The summer months are full of cookouts, vacations, yardwork, and beach days…but what happens when you want to take a break from the swimming pool and get in a workout? It’s very tempting (and enjoyable!) to lace up your sneakers and go for a run in the neighborhood or take on a game of one-on-one with your kids, but keeping an eye on the temperature is key – especially on days with extreme heat or humidity.
Getting overheated is a big concern in the summertime, particularly when there are more opportunities to get outside and be active. Here are some things to keep in mind while working out during the dog days of summer in order to stay safe – and to enjoy your activities to the fullest!
Wearing clothes that are loose fitting and light colored is key, and even more so if they are made out of material that is able to wick sweat away from your body. Cotton will hold in heat and will not evaporate moisture as quickly, so keep that in mind. A lightweight hat or headband can help keep your head cool, and a good pair of sunglasses will protect your eyes from harmful rays. And don’t forget to layer on the sunscreen before you head out the door!
Dehydration is prominent within the summer months, so it’s important to fuel properly both before, during, and after you exercise. The general rule of thumb is to consume half of your body weight in ounces, and that can be increased if you know you’re going to be participating in an intense workout in the heat. Taking a water bottle with you when you go outdoors is a great idea, and can help be a reminder to keep yourself hydrated.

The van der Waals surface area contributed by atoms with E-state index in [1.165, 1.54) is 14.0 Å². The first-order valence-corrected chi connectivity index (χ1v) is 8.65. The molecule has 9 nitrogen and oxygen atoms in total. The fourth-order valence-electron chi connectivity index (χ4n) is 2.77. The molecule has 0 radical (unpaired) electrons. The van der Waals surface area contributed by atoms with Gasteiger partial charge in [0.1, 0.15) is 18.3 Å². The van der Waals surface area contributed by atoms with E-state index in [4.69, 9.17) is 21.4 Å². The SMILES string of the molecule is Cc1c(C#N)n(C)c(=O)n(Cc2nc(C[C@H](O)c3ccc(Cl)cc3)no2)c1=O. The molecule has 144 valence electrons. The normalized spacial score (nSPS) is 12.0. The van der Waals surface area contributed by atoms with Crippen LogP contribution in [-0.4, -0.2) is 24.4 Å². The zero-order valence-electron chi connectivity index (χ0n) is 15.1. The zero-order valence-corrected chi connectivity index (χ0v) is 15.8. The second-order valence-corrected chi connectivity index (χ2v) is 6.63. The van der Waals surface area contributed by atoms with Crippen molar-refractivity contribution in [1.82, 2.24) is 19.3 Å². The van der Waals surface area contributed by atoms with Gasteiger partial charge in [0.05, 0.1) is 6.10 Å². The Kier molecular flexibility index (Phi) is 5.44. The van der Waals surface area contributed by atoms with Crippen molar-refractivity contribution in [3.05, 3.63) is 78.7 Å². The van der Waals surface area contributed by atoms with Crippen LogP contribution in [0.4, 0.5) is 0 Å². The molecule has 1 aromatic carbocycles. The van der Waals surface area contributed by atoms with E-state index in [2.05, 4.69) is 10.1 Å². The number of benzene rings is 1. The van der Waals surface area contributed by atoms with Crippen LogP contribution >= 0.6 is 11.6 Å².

Keep an eye on the time:
The sun shines brightest in the sky between 10am-2pm, if at all possible, try and schedule your workouts early in the morning or later in the evening to avoid the hot summer heat.
Both children and elderly people are more susceptible to heat-related illnesses, since their bodies take longer to recover from being overheated and they don’t cool down as easily; these illnesses include heat exhaustion (clammy skin, rapid and weak pulse, dizziness, and excessive sweating are key symptoms) and heat stroke (hot skin, rapid and strong pulse, and dry skin are key symptoms). It is important to be aware of the signs of heat illness, and to treat it appropriately if needed.
Summer is a fabulous time to get outdoors, exercise, and enjoy the longer evenings and warmer weather…. just remember to be aware of how to keep yourself and your family safe from the heat, and you’ll have plenty of fun in the sun!